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Extraordinary


Description: Extraordinary
File name: Extraordinary

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adjective
1.
beyond what is usual, ordinary, regular, or established:

extraordinary costs.

2.
exceptional in character, amount, extent, degree, etc.; noteworthy; remarkable:

extraordinary speed; an extraordinary man.

3.
(of an official, employee, etc.) outside of or additional to the ordinary staff; having a special, often temporary task or responsibility:

minister extraordinary and plenipotentiary.

Origin of extraordinary

late Middle English

Latin

1425-75; late Middle English extraordinarie extra-, ordinary

Related forms

extraordinarily [ik-strawr-dn-air-uh-lee, ek-struh-awr-] /ɪkˌstrɔr dnˈɛər ə li, ˌɛk strəˌɔr-/ (Show IPA), adverb

extraordinariness, noun

unextraordinary, adjective

Synonyms

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1. inordinate. 2. uncommon, singular, rare, phenomenal, special, signal.

Antonyms

1, 2. common, usual.

Dictionary.com Unabridged
Based on the Random House Dictionary, © Random House, Inc. 2016.
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Examples from the Web for extraordinary

Contemporary Examples

  • We should not give up this extraordinary chance to see what can be cooked up.

    Why Obama's Speech Moved Me Rabbi Daniel Landes March 27, 2013

  • Those of us gathered here tonight have been called to govern in extraordinary times.

    'We Will Recover' Barack Obama February 24, 2009

  • It was an extraordinary collaboration, because Jones is best known as a leader of the 9/11 Truth movement.

    Too Hot for Fox News Michelle Goldberg July 28, 2009

  • Perhaps an examination of his handwriting—an extraordinary specimen—can provide some clues to how his mind worked.

    Analyzing Michael Jackson's Handwriting Arlyn Imberman July 23, 2009

  • She had this extraordinary ability to be deeply involved and cleanly detached.

    The Years of Magical Writing Christopher Dickey November 1, 2011

Historical Examples

  • The temptation to burst out and tell her of my feelings was extraordinary.

    Man and Maid Elinor Glyn

  • The consequence was that Sara had a most extraordinary wardrobe.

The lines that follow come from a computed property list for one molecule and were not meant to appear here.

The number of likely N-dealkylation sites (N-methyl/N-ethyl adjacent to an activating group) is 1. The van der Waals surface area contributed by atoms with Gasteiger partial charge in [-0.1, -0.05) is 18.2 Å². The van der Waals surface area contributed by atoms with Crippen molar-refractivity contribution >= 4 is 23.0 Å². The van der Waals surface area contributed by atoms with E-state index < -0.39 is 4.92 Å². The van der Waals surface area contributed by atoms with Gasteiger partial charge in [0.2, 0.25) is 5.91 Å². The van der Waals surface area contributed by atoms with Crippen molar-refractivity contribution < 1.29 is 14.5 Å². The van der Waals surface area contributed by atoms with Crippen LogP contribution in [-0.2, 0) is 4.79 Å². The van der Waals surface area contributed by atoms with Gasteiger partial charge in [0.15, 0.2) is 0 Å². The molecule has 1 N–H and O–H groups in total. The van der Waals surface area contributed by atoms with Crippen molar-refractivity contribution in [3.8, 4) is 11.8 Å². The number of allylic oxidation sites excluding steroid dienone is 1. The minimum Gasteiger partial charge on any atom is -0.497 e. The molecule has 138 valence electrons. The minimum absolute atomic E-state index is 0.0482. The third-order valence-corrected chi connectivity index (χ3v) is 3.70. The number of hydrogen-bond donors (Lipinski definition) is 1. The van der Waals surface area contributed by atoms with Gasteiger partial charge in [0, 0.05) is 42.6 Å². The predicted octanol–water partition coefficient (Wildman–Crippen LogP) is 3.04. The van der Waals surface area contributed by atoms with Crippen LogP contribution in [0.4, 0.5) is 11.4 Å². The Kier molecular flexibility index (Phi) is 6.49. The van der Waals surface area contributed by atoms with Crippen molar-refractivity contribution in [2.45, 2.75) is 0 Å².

Sara Crewe Frances Hodgson Burnett

  • Why may turnkeys be said to have extraordinary powers of digestion?

    How to Solve Conundrums Anonymous

  • He knew a little and guessed a lot about its extraordinary ramifications.

    Jack O' Judgment Edgar Wallace

  • Those are his Beaux Arts pictures; extraordinary, aren't they?

    The Nest Builder Beatrice Forbes-Robertson Hale

British Dictionary definitions for extraordinary

adjective
1.

very unusual, remarkable, or surprising

2.

not in an established manner, course, or order

3.

employed for particular events or purposes

4.

(usually postpositive) (of an official, etc) additional or subordinate to the usual one: a minister extraordinary

Derived Forms

extraordinarily, adverb
extraordinariness, noun

Word Origin

C15: from Latin extraordinārius beyond what is usual; see ordinary

Collins English Dictionary - Complete & Unabridged 2012 Digital Edition
© William Collins Sons & Co. Ltd. 1979, 1986 © HarperCollins
Publishers 1998, 2000, 2003, 2005, 2006, 2007, 2009, 2012
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Word Origin and History for extraordinary

adj.

early 15c., from Latin extraordinarius "out of the common order," from extra ordinem "out of order," especially the usual order, from extra "out" (see extra-) + ordinem (nominative ordo) "order" (see order). Related: Extraordinarily.

Online Etymology Dictionary, © 2010 Douglas Harper
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Difficulty index for extraordinary

Few English speakers likely know this word

Word Value for extraordinary

24

24

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